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The Shadow’s Edge is the second book of the Night Angel Trilogy. The trilogy focuses on assassins in a fantasy realm. However, the assassins must rely mostly on martial arts, stealth, poisons, and weapons, rather than spells. This book has much more magic than the first book and some fantasy creatures are introduced. The second book takes place in Cenaria during a Khalidoran invasion. Throughout the book there’s action, political intrigue, and character development. There’s also a good bit of death. No character is safe. If I had to make a comparison, it’s fairly close to George RR Martin’s A Song of Ice and Fire.
The story continues with Kylar Stern, Jarl, Logan, Elene, Vi, Hu, Momma K, and the most vile loathsome Godking ever written. This guy makes King Xerxes look like Willy Wonka. The plot deals with the invasion. The story is epic and defines the boundaries of the human spirit.
The characters in this book are excellent. The author, Brent Weeks, does a great job at making sure they read like real people with real emotions. The story is full of characters that you’ll love and despise.
The writing style is pretty accessible to just about anyone. It’s pretty simple. The action scenes are also well written and easy to visualize. The Chapters are about ten pages long, and you’ll find yourself reading five to ten Chapters per sitting. In the 600 pages, there are a few nonsensical sentences. But these are easy to overlook because the story and characters are great.
The dialogue does a great job at portraying the relationships between the characters. Brent Weeks also writes what the characters are thinking as they are speaking. It becomes clear that some characters say things to further their own selfish goals or try to dominate others. Some of the dialogue feels like modern day slang, and seemed out of place, but this is easy to overlook.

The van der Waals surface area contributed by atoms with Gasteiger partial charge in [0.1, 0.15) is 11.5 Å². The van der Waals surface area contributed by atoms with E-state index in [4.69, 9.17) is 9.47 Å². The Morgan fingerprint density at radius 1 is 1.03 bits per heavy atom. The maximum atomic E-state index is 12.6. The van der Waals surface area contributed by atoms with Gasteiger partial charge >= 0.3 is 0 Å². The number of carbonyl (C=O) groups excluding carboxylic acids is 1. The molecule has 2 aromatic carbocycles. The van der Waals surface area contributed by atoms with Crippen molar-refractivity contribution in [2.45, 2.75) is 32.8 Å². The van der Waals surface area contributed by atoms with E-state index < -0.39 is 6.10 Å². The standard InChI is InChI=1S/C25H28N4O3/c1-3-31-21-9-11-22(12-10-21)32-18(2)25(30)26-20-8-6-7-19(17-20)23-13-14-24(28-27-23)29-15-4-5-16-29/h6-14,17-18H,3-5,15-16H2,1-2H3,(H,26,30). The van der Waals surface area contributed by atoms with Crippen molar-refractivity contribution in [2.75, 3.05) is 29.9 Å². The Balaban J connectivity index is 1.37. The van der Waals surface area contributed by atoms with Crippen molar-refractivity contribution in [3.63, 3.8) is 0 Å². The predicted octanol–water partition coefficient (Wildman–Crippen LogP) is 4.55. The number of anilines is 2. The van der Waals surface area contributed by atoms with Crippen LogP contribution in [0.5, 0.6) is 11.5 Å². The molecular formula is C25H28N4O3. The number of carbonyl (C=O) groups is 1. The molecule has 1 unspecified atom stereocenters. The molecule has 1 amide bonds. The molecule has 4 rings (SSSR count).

This book is for adults who like a dark element to fantasy. There is violence, gore, sex, cannibalism, murder, and rape. It’s Rated R to X and seems more horrific than fantastic.
If you want to read a brutal epic adventure, and don’t mind anachronistic dialogue, this is for you! If you’re a fan of GRRM and you’re tired of waiting for his next book, you will most likely enjoy this one. Don’t let the 600 pages deter you, the story moves fast and something interesting happens every few pages. Like the first book, it’s very good.
Warning: This book is very brutal! Avoid it if you don’t want your imagination going to very dark places. Characters get physically and mentally broken. It’s not a pretty sight!
Kyler Stern has settled down to a life of comfortable domesticity…at least he’s trying; however the synchronicities of life conspire to pull him back into his darker avatar of the Night Angel (sort of a cross between Jet Li and the Shadow) to seek justice, right wrongs and just beat up bad guys in general.
“Shadows Edge” by newcomer Brent Weeks is as much fun as the first in the Night Angel trilogy “Way of Shadows”. In the first novel Azoth/Kyler is being trained (by his teacher Durzo Blint) as a Wetboy, sort of a super assassin. In this novel Kyler has rejected the life of a professional killer but cannot fully accept the life that his fiancé wants for him, that of a budding herbalist. In a way, this is the coming of age of a young Kyler Stern. The novel does an admirable job of describing that time in most of our lives when we are forced to create of ourselves a new person; an amalgam of the person that our parents, teachers and mentors want us to be and the person that we ourselves wish to be as well the person that destiny has chosen for us. All change is difficult, especially when it requires that we may disappoint the people that we love the most, and this is the case for a young Kyler Stern. We see Kyler struggle with opposing sides of his nature in an attempt to be true to himself but keep the love and acceptance he has struggled for his whole life.
An emaciated but much wiser King Logan Gyre has escaped prison and taken his place at the head of an army to fight the Godking. This is a story of honor, war and redemption as the young characters from the first novel are all forged in the heat of despair to create the men and women that the realm needs in order to defeat tyranny.
As other reviewers have mentioned, there are a lot of story lines here but I did not find myself bogging down with them and in fact enjoyed the fleshing out of the trilogy. I highly recommend “Shadows Edge” and will be the first in line at the end of this month for my copy of “Beyond the Shadows”, the conclusion of the Night Angel trilogy.